Our in-house profile this month is on Carol Carter, Global Head of Creative Services for BlackRock, the worlds largest asset management firm. Whether in her early career as a journalist or now leading a global creative team, she has seen firsthand that inclusion, diversity and collaboration bring out the best in people, yield the most creative work and have an impact on the bottom line. Her latest endeavor has her setting up a design team in India.
“Surprisingly, the farther apart we are geographically, the closer we are creatively. Good design is the ultimate unifier.”
Your full name?
Where do you work?
What does your company do?
BlackRock is the world’s largest asset manager, managing money on behalf of clients of all types, including pension funds, university endowments and individual investors saving for retirement.
What types of services does your team specialize in?
Graphic design; brand and identity management
How many people make up your team?
Your title/role within the company?
Global Head of Creative Services
What was your very first job in this field?
I began my career as a journalist and worked in publishing where I needed to write copy and do page layout. I learned basic design principles in journalism school but I also worked closely with graphic designers and photographers during my time in publishing. I always knew the importance of design and composition in telling a story.
Share a best-practice leadership experience?
One of my first tasks when I took on the role as global head of creative services was to unify three similar teams that operated independently. Years of working in silos led to a lack of alignment and collaboration across creative services teams. But breaking down the silos, establishing a management team that gave everyone an equal voice and developing a collaborative work environment ultimately got us to a place of trust, respect, admiration and affinity.
What are you working on now that you’re excited about?
Our team has been working on a new visual identity for our below the line work for the past 6 months. When we knew we needed to update our visual identity last year to better reflect our commitment to a simpler, more visual approach to communications with our clients, we considered partnering with an outside design firm but in the end decided that we had the talent in house to accomplish what we needed to get done. It shows how far our team has come in the past five years from a talent and capability standpoint. I’m incredibly proud of the team we’ve built and the work that we produce.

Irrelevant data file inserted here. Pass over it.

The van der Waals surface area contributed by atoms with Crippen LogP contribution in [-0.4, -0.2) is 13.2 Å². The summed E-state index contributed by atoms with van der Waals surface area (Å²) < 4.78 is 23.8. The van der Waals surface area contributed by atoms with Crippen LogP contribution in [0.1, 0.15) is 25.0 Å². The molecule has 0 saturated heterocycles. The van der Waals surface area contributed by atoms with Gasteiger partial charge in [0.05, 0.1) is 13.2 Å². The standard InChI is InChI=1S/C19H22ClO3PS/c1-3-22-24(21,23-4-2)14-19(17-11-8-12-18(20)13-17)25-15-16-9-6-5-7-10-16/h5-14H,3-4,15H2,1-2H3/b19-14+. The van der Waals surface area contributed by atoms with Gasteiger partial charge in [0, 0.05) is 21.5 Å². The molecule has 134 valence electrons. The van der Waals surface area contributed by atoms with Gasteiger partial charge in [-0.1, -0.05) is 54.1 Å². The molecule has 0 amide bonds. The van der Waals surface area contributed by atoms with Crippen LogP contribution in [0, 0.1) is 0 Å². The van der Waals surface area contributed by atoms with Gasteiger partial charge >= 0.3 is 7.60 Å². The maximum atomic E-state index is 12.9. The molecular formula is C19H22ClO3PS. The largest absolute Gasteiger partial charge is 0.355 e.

If you could share one piece of advice for an up-and-coming creative leader what would it be?
Learn to be comfortable with ambiguity. If you can excel in situations where there is transition and reinvention taking place, you will have a role to play in any firm.
What inspires you?
I am inspired by the fact that the marriage of content and design is being viewed as critical to business success – no matter what the industry.
What is the first thing you do each day to organize yourself?
I’m a dinosaur. I still rely on my notebook and a pen. Writing a list every morning keeps me focused.
Have you noticed any changes or trends for in-house creatives in the past year?
As the regard for in-house creative has risen in recent years, so has the scrutiny. It is no longer enough to produce outstanding work that drives business goals – you need to do it in a way that shows the firm your team is smart about using the resources you’ve been given. In other words, your creative team needs to be a well-run business within a business—and you better be prepared to prove it.
What has been your greatest challenge as a creative leader?
Communicating the need for time in the creative process – and guarding the humanity that exists in the act of creation. In an age of automation and advanced technology, clients want instant results. There is still a large amount of craftsmanship and collaboration in what we do – and that needs the sanctity of time. Technology has given us better tools but, in the end, it is the personal interaction between the writer, the designer and the work that yields the best results.
Describe the career path you have taken and where you see yourself next
I started out in publishing as a writer and I have always loved writing and design. During my publishing career, I either worked with graphic designers or did my own layout. I left journalism when my daughter was born to take a public relations role with a leading financial services firm. After doing that for a while, I missed the tangible nature of publishing and moved into the marketing team — writing collateral and collaborating with the in-house creative team. From there, it was an easy step to move from internal client to creative services team member. I am thrilled to be in my current role as global head of creative services at BlackRock and, over time, hope to further hone my communications and marketing skills to advance social issues that are important to me.